Financial Scholars Group published perhaps the best perspective on the Dodd-Frank Act in July 2012:

Dodd-Frank legislation was passed in 2010 to overhaul the financial market with the objective of removing or alleviating systemic deficiencies. With respect to OTC IR swaps, Dodd-Frank seeks to lower systemic risk through centralized clearing of trades, better risk management, and trade reporting transparency. Yet despite its size, the IR swap market is small in important respects. Any policy attempting to address a market hundreds of trillions of dollars in size must also take into account that in some ways the swap market is quite nuanced, with some IR swaps trading very thinly and thus potentially substantially disrupted by even finely tuned regulatory policies.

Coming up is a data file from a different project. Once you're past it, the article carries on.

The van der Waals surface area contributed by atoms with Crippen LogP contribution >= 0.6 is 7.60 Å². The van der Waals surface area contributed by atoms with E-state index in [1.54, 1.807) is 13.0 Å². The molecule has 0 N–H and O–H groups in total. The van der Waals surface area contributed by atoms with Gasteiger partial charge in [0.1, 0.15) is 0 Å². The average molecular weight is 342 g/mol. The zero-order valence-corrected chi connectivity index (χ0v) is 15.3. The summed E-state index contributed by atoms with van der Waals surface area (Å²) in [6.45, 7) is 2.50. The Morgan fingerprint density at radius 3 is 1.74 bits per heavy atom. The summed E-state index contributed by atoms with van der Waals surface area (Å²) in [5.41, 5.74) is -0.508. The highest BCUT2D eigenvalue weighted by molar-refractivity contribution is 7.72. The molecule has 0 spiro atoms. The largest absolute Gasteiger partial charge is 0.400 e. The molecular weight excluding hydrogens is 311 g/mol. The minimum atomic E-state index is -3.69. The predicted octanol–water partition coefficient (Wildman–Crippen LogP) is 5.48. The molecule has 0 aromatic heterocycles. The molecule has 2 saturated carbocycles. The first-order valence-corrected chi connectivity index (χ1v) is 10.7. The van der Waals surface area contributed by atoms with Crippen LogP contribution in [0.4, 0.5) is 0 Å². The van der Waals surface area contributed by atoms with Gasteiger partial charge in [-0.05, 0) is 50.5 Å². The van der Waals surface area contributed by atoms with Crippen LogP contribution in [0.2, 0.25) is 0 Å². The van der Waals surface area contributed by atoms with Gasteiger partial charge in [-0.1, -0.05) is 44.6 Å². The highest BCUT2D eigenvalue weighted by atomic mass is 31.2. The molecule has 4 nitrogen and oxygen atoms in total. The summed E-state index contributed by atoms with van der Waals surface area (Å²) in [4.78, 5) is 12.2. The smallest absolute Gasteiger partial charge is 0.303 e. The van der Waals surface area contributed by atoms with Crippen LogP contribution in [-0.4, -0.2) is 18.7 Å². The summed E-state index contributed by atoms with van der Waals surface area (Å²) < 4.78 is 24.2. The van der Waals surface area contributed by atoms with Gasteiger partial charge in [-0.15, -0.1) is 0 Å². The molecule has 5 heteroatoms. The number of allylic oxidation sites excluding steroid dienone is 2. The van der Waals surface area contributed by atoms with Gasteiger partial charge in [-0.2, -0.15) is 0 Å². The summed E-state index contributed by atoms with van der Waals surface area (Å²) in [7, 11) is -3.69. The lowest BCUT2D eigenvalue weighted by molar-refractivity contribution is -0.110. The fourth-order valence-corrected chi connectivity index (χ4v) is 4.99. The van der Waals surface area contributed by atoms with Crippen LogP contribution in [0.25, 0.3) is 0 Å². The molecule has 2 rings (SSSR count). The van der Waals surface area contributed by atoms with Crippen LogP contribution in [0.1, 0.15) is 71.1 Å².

FSG continued to say, “In thin markets disclosing deal terms can have the opposite effect. This is because statistical data is no longer anonymous. With a small number of trades, parties can potentially make inferences about the investment strategies of others. Thus, trade data for thin markets can have an undesirable, amplified signaling effect revealing the market expectations of some participants.”

Given these observations, we can draw a few necessary conclusions: first, OTC derivatives markets, especially those related to swaps, are under a microscope, especially in the United States. Second, a fundamental lack of understanding by legislators could lead to overregulation, diminishing the effectiveness of interest rate swaps (and other variations of swaps) as hedges.

Over the next few years, it is unlikely that regulation comes down hard on the OTC derivatives market barring a major financial crash with swaps at the center once more. This is a far-fetched outcome going forward, considering that loose monetary policies across the globe have introduced trillions of dollars of liquidity over the past few years, driving down borrowing rates in both developed and developing economies. As such, and in light of the increased globalized nature of financial markets in contemporary times, swaps will remain an important financial instrument for years to come.